WorldWide Religious News
Survey | Few Americans Use Social Media to Connect With Their Faith Communities
Overall, Americans report limited use of technology for religious purposes, both inside and outside of worship services.
Nearly half (45%) of Americans report using Facebook at least a few times a week, but few Americans incorporate technology into their practice of worship. Among Americans who attend religious services at least a few times a year, roughly 1-in-10 (11%) report posting status updates on their Facebook page or other social networking site about being in church. Ten percent of Americans report that they have used a cell phone to take pictures or record video during worship, and 7% say they have sent or read email during services.
Outside of religious services, most Americans are not relying on technology to connect to religious leaders and institutions or to generally practice their faith. Thirteen percent of Americans say they have downloaded a podcast of a sermon or listened to a sermon online. Fewer than 1-in-10 Americans report following a religious or spiritual leader on Twitter or Facebook (5%) or joining a religious or spiritual group on Facebook (6%).
White evangelical Protestants are significantly more likely than other major religious groups to use technology for religious purposes.
Nearly 1-in-5 white evangelical Protestants (19%) report having posted a status update on their Facebook page or other social networking site about being in church, compared to 6% of white mainline Protestants and 2% of Catholics.
One-quarter of white evangelical Protestants say they have downloaded a podcast of a sermon or listened to a sermon online, compared to fewer than 1-in-10 white mainline Protestants and Catholics (6% each).White evangelical Protestants are also more likely than white mainline Protestants or Catholics to report that their church uses technology or social media.
Four-in-ten white evangelical Protestants say that their church has an active Facebook page or website where people interact, compared to 29% of white mainline Protestants and 13% of Catholics.
Nearly half (49%) of white evangelical Protestants and about 4-in-10 (39%) white mainline Protestants say their church uses television or multimedia screens during worship services, compared to 11% of Catholics.
Younger Americans are much more likely than older Americans to use technology and social media for religious purposes.
Overall, younger Americans are significantly more likely than older Americans to use social media networks like Facebook. Nearly 4-in-10 (37%) younger Americans (age 18-34) say they use Facebook several times a day, while about 6-in-10 (59%) seniors (age 65 and up) say they never use Facebook.
Younger Americans are also more likely than older Americans to report that they use social media during worship services, or to say that they connect with their pastor or other religious leaders and institutions via social media.
Younger Americans are significantly more likely than older Americans to report following a religious or spiritual leader on Twitter or Facebook (9% vs. 1%), or to say they have joined a religious or spiritual group on Facebook (10% vs. 1%). Younger Americans are more than twice as likely to say that they have downloaded a podcast of a sermon or listened to a sermon online (17% vs. 8%).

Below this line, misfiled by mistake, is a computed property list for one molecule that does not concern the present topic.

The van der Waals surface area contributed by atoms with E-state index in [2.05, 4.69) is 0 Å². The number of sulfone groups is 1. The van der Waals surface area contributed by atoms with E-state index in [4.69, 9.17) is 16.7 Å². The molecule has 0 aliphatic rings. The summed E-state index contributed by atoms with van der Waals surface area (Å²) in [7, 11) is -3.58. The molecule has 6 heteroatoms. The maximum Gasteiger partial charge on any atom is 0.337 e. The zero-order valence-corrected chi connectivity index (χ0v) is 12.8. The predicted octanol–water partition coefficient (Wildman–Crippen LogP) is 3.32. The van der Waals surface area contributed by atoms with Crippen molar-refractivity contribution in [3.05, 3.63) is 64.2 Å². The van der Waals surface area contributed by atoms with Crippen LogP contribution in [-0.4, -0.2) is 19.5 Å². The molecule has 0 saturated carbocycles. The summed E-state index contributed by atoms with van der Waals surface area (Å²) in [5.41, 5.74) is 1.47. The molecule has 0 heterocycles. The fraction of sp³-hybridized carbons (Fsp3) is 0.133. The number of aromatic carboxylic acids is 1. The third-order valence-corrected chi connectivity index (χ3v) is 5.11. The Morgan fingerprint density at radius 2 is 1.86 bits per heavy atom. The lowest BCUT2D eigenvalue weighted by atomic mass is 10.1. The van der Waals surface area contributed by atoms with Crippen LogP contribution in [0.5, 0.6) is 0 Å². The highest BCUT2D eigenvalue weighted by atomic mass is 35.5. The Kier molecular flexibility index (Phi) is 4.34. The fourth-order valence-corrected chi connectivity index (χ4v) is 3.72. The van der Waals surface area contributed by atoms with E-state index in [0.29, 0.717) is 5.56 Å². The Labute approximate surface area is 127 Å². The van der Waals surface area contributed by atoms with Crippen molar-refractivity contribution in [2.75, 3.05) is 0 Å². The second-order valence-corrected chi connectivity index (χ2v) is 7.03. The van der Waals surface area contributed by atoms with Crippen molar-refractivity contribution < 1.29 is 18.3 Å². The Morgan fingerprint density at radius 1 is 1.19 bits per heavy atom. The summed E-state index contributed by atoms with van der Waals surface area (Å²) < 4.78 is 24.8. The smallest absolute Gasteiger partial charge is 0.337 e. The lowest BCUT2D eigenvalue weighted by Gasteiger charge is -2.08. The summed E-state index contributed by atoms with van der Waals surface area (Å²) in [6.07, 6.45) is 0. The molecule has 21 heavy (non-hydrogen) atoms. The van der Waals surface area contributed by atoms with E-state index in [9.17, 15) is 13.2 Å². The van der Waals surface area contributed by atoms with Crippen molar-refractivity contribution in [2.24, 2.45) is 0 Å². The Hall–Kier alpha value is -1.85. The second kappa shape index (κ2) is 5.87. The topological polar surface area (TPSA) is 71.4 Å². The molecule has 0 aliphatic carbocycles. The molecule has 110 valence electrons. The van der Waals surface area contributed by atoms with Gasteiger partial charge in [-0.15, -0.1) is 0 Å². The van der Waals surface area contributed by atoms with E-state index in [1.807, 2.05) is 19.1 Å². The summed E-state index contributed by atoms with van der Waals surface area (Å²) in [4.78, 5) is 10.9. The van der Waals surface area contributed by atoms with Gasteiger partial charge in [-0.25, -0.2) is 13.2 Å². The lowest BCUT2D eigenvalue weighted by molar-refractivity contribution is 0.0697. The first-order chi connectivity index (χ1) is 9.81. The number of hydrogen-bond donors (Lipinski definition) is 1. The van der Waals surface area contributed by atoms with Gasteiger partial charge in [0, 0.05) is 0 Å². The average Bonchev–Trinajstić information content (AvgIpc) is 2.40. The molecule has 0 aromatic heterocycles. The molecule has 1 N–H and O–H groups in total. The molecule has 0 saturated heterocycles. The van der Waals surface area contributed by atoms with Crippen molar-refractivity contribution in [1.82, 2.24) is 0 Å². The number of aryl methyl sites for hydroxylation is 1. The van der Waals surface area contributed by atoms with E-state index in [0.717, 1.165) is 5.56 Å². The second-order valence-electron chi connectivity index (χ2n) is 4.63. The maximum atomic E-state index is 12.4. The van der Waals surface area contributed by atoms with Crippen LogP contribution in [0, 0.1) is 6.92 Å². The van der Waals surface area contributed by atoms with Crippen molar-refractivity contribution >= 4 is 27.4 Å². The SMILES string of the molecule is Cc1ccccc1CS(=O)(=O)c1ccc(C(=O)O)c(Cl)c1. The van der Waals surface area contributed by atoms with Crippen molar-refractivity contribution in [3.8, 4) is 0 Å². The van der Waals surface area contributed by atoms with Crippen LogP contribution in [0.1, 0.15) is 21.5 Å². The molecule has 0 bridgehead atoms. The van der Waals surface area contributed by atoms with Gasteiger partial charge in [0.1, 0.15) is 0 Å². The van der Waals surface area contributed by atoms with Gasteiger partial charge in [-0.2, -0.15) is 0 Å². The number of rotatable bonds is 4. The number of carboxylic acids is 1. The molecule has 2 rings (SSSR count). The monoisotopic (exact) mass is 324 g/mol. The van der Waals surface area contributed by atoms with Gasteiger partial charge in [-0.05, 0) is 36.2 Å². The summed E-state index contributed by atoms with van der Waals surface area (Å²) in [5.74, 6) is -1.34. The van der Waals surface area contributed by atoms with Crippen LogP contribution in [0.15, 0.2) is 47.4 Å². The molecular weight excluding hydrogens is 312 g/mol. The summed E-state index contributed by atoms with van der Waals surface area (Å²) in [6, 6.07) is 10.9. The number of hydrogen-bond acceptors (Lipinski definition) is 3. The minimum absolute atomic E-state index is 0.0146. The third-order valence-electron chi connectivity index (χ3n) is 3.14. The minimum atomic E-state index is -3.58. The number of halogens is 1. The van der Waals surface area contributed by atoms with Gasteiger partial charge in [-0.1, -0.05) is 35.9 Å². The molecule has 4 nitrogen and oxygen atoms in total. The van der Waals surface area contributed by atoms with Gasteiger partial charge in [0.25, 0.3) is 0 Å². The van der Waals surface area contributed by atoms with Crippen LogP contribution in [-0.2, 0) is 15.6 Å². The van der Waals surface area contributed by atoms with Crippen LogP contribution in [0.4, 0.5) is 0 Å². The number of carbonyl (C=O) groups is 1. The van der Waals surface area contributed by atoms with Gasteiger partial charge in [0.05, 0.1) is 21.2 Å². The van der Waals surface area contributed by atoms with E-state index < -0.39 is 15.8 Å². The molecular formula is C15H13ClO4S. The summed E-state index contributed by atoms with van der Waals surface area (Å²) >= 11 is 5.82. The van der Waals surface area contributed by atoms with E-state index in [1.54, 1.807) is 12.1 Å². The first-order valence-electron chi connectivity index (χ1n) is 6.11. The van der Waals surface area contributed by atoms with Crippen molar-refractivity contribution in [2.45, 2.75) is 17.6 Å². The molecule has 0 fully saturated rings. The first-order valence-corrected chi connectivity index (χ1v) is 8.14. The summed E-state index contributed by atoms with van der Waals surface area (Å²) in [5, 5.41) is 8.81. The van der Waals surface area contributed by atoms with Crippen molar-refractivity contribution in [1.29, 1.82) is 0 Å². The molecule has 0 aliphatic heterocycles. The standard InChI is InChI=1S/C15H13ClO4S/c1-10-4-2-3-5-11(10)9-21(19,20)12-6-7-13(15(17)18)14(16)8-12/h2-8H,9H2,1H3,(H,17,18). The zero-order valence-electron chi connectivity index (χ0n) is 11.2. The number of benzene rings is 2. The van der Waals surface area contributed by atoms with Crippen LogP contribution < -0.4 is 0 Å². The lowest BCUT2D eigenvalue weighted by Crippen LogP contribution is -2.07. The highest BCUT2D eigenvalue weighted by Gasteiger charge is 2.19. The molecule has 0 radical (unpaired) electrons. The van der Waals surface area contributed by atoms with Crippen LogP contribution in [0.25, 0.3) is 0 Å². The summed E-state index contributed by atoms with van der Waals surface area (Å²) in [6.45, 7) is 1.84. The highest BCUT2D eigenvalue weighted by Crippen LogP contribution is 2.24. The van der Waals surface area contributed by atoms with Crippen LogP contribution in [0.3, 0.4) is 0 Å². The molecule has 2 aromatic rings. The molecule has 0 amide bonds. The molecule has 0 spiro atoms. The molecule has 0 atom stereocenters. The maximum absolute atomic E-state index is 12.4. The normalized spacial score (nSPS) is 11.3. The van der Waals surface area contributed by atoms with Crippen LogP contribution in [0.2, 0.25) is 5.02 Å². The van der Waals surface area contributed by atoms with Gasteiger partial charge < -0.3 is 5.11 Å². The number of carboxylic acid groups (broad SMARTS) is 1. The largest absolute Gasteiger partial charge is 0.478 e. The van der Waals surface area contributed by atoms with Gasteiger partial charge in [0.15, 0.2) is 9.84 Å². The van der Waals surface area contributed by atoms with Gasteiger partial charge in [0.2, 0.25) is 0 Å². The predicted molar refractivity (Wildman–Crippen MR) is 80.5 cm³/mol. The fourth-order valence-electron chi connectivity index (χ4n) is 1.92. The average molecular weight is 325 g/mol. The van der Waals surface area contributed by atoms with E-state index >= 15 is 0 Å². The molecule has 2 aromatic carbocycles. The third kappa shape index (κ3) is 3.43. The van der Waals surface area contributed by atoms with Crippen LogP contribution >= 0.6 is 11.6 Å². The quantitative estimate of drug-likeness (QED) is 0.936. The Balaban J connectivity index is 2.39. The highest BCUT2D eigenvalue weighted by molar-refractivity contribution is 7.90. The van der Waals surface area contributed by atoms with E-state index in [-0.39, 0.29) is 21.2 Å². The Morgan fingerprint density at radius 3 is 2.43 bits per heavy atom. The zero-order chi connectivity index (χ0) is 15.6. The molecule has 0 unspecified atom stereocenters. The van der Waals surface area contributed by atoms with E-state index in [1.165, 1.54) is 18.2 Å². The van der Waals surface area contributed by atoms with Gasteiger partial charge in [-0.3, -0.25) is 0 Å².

Younger Americans are also much more likely than older Americans to have sent or read emails during a worship service (16% vs. 3%), posted status updates on Facebook or other social networking sites about being in church (16% v. 3%) or used a cell phone to take pictures or record video during a worship service (20% v. 3%).
Younger Americans are also more likely to report that their congregations use and encourage the use of social media and technology.
More than 1-in-5 (22%) younger Americans say their religious leader uses Twitter or Facebook regularly, compared to 10% of older Americans.
More than 1-in-4 (26%) younger Americans say that their church or place of worship encourages them to use social media to post photos or share information with others, compared to 9% of older Americans
Close to 4-in-10 (36%) younger Americans say that their church or place of worship has an active Facebook page or website where people interact, compared to 19% of older Americans.
Four-in-ten (40%) younger Americans say their church or place of worship uses television or multimedia screens during worship services, compared to 23% of older Americans.
When asked how they characterize their religious identity on Facebook, Americans are most likely to say they identify simply as “Christian.”
Among Americans who use Facebook, half (50%) say they do not describe their religious beliefs at all on their Facebook profile. One-in-five (20%) Americans say that their religious identity on Facebook is “Christian,” while 9% identify as Catholic, 8% identify as another Protestant denomination, 6% identify as “something else,” and 4% identify as atheist, agnostic, or nothing in particular.
White evangelical Protestants (53%) are more likely than white mainline Protestants (32%), the religiously unaffiliated (8%), and Catholics (3%) to identify simply as “Christian” on Facebook.
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